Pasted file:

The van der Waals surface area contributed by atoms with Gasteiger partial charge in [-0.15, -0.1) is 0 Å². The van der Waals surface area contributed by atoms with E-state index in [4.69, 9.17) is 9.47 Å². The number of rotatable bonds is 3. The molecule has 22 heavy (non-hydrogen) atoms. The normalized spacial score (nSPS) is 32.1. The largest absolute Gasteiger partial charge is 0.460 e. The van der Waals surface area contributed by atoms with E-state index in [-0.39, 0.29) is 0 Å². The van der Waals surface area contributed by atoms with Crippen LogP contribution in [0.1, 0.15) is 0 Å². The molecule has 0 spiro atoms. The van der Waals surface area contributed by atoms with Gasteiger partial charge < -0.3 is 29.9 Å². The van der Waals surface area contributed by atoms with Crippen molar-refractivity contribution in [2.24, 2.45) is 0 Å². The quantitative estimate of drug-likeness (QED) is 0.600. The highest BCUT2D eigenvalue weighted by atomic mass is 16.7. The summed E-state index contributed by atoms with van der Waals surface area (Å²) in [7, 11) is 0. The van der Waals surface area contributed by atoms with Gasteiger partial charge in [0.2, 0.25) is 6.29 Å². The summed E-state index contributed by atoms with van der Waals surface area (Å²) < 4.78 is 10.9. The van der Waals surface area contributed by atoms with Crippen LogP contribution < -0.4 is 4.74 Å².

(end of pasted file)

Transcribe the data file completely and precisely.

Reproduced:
The van der Waals surface area contributed by atoms with Gasteiger partial charge in [-0.15, -0.1) is 0 Å². The van der Waals surface area contributed by atoms with E-state index in [4.69, 9.17) is 9.47 Å². The number of rotatable bonds is 3. The molecule has 22 heavy (non-hydrogen) atoms. The normalized spacial score (nSPS) is 32.1. The largest absolute Gasteiger partial charge is 0.460 e. The van der Waals surface area contributed by atoms with E-state index in [-0.39, 0.29) is 0 Å². The van der Waals surface area contributed by atoms with Crippen LogP contribution in [0.1, 0.15) is 0 Å². The molecule has 0 spiro atoms. The van der Waals surface area contributed by atoms with Gasteiger partial charge < -0.3 is 29.9 Å². The van der Waals surface area contributed by atoms with Crippen molar-refractivity contribution in [2.24, 2.45) is 0 Å². The quantitative estimate of drug-likeness (QED) is 0.600. The highest BCUT2D eigenvalue weighted by atomic mass is 16.7. The summed E-state index contributed by atoms with van der Waals surface area (Å²) in [7, 11) is 0. The van der Waals surface area contributed by atoms with Gasteiger partial charge in [0.2, 0.25) is 6.29 Å². The summed E-state index contributed by atoms with van der Waals surface area (Å²) < 4.78 is 10.9. The van der Waals surface area contributed by atoms with Crippen LogP contribution < -0.4 is 4.74 Å².